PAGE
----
Niccol hasn’t exactly been slipping but his offerings since that 1997 classic have been few. I found S1m0ne a miss but loved Lord of War and yet, I found myself hoping that perhaps Niccol would return to sci-fi. My hopes were lifted when earlier in the year it was announced that he was working on a new project, a sci-fi project titled The Cross about “a man seeking to cross a mysterious border, something no one else has achieved.” Vague stuff but intriguing none the less.

The film starts Orlando Bloom in the lead as the man on the run and the fantastic Vincent Cassel as the guard every foiling his plans. Olga Kurylenko also stars in the film likely as some sort of love interest. The original announcement of the project was very vague but our good friends at Quiet Earth have uncovered both an expanded synopsis for the film and some concept art.

First up, what’s it about?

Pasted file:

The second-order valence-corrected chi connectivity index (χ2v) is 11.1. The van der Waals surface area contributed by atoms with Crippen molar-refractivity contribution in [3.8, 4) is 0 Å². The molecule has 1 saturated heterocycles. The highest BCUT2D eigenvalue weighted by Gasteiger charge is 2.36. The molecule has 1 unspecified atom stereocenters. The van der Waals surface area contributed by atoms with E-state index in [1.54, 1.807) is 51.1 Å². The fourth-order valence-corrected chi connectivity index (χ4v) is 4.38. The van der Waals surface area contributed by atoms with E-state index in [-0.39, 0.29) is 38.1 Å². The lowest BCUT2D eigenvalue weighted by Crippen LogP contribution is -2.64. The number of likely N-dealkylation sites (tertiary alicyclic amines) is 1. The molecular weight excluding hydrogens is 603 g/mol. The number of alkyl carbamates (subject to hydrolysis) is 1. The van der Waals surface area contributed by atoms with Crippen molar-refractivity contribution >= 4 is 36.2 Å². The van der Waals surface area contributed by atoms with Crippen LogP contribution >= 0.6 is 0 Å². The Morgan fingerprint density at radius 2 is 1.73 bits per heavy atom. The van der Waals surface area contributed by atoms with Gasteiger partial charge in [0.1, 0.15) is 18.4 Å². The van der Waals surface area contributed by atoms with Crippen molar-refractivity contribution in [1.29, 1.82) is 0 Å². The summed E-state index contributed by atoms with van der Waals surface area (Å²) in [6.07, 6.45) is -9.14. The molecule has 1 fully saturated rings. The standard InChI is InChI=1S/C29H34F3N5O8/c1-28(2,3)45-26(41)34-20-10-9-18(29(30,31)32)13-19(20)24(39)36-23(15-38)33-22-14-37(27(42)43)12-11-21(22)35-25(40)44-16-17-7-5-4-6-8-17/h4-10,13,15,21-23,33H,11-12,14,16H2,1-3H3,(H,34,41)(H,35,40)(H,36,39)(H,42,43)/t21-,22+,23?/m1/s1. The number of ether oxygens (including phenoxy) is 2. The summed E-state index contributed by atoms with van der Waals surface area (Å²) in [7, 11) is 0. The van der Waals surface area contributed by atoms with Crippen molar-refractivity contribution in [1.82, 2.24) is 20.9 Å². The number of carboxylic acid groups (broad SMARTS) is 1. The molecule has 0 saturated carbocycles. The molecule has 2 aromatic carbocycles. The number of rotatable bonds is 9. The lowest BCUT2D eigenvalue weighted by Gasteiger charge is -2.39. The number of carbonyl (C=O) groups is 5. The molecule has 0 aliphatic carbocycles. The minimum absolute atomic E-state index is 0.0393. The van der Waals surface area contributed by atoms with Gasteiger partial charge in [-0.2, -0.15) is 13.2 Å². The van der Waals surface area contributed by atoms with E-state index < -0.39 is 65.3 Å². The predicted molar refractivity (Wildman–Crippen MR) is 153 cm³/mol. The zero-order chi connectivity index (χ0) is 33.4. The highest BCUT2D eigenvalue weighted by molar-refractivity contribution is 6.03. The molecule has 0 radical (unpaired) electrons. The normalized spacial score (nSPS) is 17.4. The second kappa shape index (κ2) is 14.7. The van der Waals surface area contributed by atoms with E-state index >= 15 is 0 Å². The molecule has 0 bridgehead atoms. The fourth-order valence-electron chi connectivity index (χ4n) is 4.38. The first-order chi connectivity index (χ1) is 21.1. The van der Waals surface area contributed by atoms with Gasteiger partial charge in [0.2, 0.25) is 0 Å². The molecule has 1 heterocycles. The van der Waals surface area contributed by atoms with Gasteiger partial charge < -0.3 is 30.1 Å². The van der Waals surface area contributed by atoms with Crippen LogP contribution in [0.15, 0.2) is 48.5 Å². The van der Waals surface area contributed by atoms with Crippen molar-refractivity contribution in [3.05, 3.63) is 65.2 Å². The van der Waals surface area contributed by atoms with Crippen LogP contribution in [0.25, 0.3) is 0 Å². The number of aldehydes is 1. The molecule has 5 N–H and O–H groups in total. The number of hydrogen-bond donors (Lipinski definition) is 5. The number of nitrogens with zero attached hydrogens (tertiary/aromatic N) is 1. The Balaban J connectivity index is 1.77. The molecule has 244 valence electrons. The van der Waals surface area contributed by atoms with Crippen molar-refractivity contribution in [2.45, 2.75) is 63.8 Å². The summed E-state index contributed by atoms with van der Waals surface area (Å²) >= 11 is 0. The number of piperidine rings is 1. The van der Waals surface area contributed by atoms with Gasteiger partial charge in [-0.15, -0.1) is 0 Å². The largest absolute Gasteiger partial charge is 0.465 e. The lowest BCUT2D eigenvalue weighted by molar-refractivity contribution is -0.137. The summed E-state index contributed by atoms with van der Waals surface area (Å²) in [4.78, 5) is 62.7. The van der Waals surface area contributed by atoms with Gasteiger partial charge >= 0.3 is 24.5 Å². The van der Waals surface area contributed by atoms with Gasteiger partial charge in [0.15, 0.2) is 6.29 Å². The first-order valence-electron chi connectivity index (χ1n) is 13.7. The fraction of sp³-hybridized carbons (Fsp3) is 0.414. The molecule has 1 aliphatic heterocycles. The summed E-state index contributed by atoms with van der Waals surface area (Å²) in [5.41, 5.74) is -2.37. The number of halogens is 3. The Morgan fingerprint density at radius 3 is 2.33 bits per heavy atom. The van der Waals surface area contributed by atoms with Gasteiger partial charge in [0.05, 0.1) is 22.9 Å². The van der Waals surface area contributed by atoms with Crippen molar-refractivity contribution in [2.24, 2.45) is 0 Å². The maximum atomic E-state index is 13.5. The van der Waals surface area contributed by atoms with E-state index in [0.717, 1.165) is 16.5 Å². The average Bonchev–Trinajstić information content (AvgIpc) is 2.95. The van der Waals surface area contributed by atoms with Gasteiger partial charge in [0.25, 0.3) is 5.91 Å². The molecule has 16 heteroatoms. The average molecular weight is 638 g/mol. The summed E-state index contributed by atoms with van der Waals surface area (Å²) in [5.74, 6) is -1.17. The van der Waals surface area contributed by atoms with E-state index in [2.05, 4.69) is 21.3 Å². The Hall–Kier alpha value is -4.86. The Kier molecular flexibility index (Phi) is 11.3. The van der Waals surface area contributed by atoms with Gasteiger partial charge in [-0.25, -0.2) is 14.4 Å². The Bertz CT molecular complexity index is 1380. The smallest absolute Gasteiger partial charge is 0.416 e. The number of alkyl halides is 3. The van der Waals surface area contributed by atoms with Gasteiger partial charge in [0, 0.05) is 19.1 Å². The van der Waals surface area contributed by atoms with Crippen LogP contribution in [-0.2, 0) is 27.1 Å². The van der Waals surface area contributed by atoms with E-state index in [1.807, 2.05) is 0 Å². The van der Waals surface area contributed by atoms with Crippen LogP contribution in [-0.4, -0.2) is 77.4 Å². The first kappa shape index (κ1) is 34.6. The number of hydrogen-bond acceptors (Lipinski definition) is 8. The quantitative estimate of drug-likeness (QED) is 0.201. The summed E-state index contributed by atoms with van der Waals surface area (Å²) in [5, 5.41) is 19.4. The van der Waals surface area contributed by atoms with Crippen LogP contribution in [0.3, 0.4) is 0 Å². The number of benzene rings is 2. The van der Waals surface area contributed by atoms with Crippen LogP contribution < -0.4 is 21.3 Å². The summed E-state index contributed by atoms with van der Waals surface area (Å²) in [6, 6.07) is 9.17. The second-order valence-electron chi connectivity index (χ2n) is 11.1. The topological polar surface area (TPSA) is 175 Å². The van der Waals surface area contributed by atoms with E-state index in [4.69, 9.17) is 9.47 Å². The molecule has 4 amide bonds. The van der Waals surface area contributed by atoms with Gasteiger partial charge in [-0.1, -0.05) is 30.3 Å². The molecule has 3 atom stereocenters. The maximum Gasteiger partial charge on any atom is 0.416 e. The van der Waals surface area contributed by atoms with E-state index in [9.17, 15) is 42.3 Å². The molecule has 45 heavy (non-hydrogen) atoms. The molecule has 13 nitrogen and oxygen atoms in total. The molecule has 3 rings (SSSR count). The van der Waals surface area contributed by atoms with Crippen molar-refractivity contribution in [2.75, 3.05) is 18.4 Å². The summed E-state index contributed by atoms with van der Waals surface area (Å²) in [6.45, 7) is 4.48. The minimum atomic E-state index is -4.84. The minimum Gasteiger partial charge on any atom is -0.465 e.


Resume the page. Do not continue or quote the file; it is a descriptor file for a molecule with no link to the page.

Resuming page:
Mylar (Bloom) and his younger brother Castro come to a town to cross the border in search of a better life. The two travelers, full of hope, all too quickly realize that their journey leads them to an inescapable world full of doom. The enigmatic border is strictly enforced under the command of a guard, Guideon, who prohibits anyone from ever leaving. Castro doesn’t make it alive past two weeks, but Mylar defies all odds and becomes the first to successfully cross the border. And he also becomes the first to come back… all for the love of a woman, Vera. Mylar must now devise a plan not only to set himself free, but all of his fellow citizens as well. But perhaps crossing the border is not the answer. Perhaps the key lies in altering the border and whatever it may represent…

If it sounded promising before, it sounds even better now and taking a look at these images, I can’t help but get all giddy.

Images tucked under the seat!

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New York, I Love You Trailer